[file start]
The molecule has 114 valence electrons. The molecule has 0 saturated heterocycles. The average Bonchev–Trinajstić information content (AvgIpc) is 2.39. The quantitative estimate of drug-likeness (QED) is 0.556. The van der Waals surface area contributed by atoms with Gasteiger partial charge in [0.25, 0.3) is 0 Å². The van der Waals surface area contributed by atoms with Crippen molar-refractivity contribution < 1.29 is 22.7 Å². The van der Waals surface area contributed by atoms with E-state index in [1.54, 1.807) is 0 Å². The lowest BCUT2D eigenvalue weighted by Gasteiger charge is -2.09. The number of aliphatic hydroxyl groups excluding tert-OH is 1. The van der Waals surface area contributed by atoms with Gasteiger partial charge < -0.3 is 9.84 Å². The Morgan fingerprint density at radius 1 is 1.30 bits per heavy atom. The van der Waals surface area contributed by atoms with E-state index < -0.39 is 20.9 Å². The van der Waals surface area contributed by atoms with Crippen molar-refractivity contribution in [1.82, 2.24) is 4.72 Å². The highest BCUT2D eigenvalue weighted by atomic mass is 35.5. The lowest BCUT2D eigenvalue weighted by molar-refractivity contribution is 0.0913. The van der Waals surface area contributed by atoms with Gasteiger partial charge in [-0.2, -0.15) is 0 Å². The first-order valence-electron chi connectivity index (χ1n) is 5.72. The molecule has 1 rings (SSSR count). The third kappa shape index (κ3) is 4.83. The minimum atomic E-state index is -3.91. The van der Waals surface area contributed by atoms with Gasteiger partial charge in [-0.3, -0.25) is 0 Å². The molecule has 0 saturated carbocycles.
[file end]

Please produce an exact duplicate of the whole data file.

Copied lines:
The molecule has 114 valence electrons. The molecule has 0 saturated heterocycles. The average Bonchev–Trinajstić information content (AvgIpc) is 2.39. The quantitative estimate of drug-likeness (QED) is 0.556. The van der Waals surface area contributed by atoms with Gasteiger partial charge in [0.25, 0.3) is 0 Å². The van der Waals surface area contributed by atoms with Crippen molar-refractivity contribution < 1.29 is 22.7 Å². The van der Waals surface area contributed by atoms with E-state index in [1.54, 1.807) is 0 Å². The lowest BCUT2D eigenvalue weighted by Gasteiger charge is -2.09. The number of aliphatic hydroxyl groups excluding tert-OH is 1. The van der Waals surface area contributed by atoms with Gasteiger partial charge < -0.3 is 9.84 Å². The Morgan fingerprint density at radius 1 is 1.30 bits per heavy atom. The van der Waals surface area contributed by atoms with E-state index < -0.39 is 20.9 Å². The van der Waals surface area contributed by atoms with Crippen molar-refractivity contribution in [1.82, 2.24) is 4.72 Å². The highest BCUT2D eigenvalue weighted by atomic mass is 35.5. The lowest BCUT2D eigenvalue weighted by molar-refractivity contribution is 0.0913. The van der Waals surface area contributed by atoms with Gasteiger partial charge in [-0.2, -0.15) is 0 Å². The first-order valence-electron chi connectivity index (χ1n) is 5.72. The molecule has 1 rings (SSSR count). The third kappa shape index (κ3) is 4.83. The minimum atomic E-state index is -3.91. The van der Waals surface area contributed by atoms with Gasteiger partial charge in [-0.3, -0.25) is 0 Å². The molecule has 0 saturated carbocycles.